Did you know that November is Senior Cat Month? Cats begin to be considered senior around seven years old, so there’s a good chance that you have a senior kitty in your life. This month is a great time to give extra appreciation to your senior cat and be aware that she may have special needs as she ages.
Watch for Changes
Cats are good at hiding illness, but if you know what is “normal” for your cat, you can be on the lookout for changes that could be early signs of illness in your senior cat.
Keeping Track of Changes
You don’t have to trust your memory to remember how many poops you scoop a day from the litterbox. Write it down!
Tracking your cat’s appetite, vomiting, and litterbox output is a great way to find problems early, especially if you can enlist the help of other household members to record incidents you aren’t home to see.
Changes in Weight
Gradual changes in weight can be hard to notice, since you see your cat every day. But weight changes can be an important sign that something is going on with your senior cat’s health. Don’t assume that your cat eating as much as ever means she is maintaining her weight, since some common diseases can cause weight loss while kitty is still eating big meals.
If you have a scale in your house for weighing yourself, give your kitty a big hug and step on the scale together. You can then put your cat down and weigh yourself again and subtract the two numbers to get the difference.
In a cat, ounces count, so if there is a weight loss noticeable enough that you can see it from your scale made to measure humans, it’s time to visit the vet to see what’s going on!
Changes in Mobility
If your kitty is slow to get up after a nap, don’t write it off to your senior cat slowing down with age. Arthritis is common and underdiagnosed in cats. Arthritis happens when cartilage, the smooth tissue that protects the ends of bones from rubbing against each other in a cat’s joints, wears away, causing the bones to come into direct contact.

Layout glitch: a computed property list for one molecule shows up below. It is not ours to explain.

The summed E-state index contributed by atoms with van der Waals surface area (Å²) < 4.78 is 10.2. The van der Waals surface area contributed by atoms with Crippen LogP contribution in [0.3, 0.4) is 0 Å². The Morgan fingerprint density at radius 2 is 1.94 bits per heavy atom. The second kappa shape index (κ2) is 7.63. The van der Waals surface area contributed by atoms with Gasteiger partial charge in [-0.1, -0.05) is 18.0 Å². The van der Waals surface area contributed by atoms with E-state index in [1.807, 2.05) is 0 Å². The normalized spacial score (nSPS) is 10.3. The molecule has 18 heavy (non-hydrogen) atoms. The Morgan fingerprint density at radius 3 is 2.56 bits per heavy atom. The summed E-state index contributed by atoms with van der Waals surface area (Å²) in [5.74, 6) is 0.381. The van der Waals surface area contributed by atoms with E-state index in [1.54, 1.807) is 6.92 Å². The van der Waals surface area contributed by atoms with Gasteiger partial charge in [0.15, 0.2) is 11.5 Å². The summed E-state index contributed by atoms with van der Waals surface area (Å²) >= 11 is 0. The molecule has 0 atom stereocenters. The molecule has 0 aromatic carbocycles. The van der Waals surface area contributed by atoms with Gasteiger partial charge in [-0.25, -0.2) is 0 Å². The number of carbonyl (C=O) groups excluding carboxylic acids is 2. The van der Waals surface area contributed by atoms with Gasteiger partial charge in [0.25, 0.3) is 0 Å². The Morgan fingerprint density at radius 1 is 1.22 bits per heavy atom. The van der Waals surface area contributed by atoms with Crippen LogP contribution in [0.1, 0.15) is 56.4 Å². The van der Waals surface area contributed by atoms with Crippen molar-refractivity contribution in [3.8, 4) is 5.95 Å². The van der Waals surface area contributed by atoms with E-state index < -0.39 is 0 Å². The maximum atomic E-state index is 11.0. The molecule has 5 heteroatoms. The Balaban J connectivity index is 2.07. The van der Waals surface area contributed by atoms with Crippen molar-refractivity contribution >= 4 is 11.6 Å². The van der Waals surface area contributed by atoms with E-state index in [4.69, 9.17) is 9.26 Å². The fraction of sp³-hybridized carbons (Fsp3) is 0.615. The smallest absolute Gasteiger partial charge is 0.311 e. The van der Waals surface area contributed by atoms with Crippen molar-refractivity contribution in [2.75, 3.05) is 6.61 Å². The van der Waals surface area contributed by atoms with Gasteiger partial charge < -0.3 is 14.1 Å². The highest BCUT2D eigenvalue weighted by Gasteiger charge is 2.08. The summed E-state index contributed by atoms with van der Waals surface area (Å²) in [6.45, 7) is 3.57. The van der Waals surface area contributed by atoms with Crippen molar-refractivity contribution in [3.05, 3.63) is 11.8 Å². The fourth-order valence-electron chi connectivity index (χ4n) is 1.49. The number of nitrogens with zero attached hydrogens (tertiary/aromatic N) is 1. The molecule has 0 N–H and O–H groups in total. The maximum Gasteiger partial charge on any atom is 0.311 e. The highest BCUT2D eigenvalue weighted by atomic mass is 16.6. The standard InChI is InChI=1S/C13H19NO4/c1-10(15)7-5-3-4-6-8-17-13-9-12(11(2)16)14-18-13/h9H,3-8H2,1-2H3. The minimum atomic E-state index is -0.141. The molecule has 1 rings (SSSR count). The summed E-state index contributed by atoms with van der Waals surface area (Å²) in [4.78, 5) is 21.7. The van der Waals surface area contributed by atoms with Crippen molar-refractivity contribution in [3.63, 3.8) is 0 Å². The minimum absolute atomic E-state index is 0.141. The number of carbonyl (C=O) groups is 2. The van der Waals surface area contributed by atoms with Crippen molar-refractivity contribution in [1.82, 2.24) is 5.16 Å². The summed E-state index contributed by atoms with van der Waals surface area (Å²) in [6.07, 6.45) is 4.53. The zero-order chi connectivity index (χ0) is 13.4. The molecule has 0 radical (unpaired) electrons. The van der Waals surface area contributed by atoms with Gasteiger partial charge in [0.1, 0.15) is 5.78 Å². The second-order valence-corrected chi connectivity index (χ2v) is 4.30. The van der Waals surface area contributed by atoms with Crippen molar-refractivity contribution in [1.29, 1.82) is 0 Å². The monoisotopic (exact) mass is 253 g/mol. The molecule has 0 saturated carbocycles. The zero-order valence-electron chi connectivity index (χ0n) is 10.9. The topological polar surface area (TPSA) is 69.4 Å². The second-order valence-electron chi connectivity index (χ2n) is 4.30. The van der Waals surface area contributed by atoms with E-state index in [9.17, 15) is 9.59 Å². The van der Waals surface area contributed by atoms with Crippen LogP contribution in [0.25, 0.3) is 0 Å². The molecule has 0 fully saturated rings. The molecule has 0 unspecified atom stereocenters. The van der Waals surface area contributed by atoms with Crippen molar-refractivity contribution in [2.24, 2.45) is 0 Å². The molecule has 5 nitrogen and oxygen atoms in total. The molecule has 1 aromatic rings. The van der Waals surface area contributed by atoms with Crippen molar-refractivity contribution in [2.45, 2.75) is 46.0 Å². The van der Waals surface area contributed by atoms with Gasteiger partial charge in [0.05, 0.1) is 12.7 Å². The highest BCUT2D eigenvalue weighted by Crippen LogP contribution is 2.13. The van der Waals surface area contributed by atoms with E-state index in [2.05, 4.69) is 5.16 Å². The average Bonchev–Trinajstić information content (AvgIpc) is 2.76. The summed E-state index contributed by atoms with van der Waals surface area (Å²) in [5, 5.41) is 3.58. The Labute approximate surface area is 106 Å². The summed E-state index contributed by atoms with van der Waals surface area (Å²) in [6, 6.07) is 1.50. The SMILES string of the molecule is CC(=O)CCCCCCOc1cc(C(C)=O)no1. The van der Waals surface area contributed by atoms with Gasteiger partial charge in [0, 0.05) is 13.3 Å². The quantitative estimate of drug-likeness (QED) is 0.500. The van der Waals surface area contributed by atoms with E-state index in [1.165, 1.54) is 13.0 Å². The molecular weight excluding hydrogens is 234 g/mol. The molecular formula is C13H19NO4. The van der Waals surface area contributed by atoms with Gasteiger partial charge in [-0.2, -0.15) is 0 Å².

Since the wearing away of cartilage happens over time, it is most likely to be found in senior cats. A study found that 90% of cats aged 10 and over had evidence of arthritis, so if your cat hesitates to make jumps she used to, talk to your vet about ways you can help her feel better.
Visit the Vet
Your senior cat will probably need to visit the vet more often for health screenings than she did in her prime. This is just like the way doctor visits become more frequent for senior humans. Since diseases and conditions common to senior cats can progress rapidly over 3 – 6 months, your vet can help detect the health issues you can’t see with your eyes before they progress too far.
The American Association of Feline Practitioners recommends senior cats visiting the vet twice a year for wellness visits.
Special Household Accommodations for Senior Cats
Your senior cat probably can’t jump like she used to. A strategically placed footstool can serve as a way to help your cat to get up and down from locations she used to enjoy but arthritis makes too big a jump as age sets in.
Arthritis can also be tough when it’s cold. Making sure your kitty’s bed is in a warm, draft-free location can help ease some of her discomfort.
So can a heated bed. Just make sure you are heating the bed with something that is safe to be left on all day when you are out of the house. Most heating pads made for humans are specifically designed not to be left unattended, but there are low-power heating units specifically designed for pet beds.
Litterbox Accommodations for Senior Cats
Senior cats can seem to get poor litter habits because things like undersized cat boxes may begin to bother them more as they age. Some senior cats have a difficult time holding the necessary position to take care of business in the shifting, soft surface of the litter box. Making sure you don’t overfill the litter tray so that your kitty doesn’t feel like she’s sinking into quicksand may help.
Also, be aware that some litter boxes that require a cat to jump in over a high entry may be difficult for an aging kitty. This is a reason your cat may go next to the box instead of inside, so be sure it’s easy to get in and out to take care of business.
A little bit of extra attention can go a long way for your senior kitty so you can enjoy a lot of comfortable, happy years together!
Research and Further Reading
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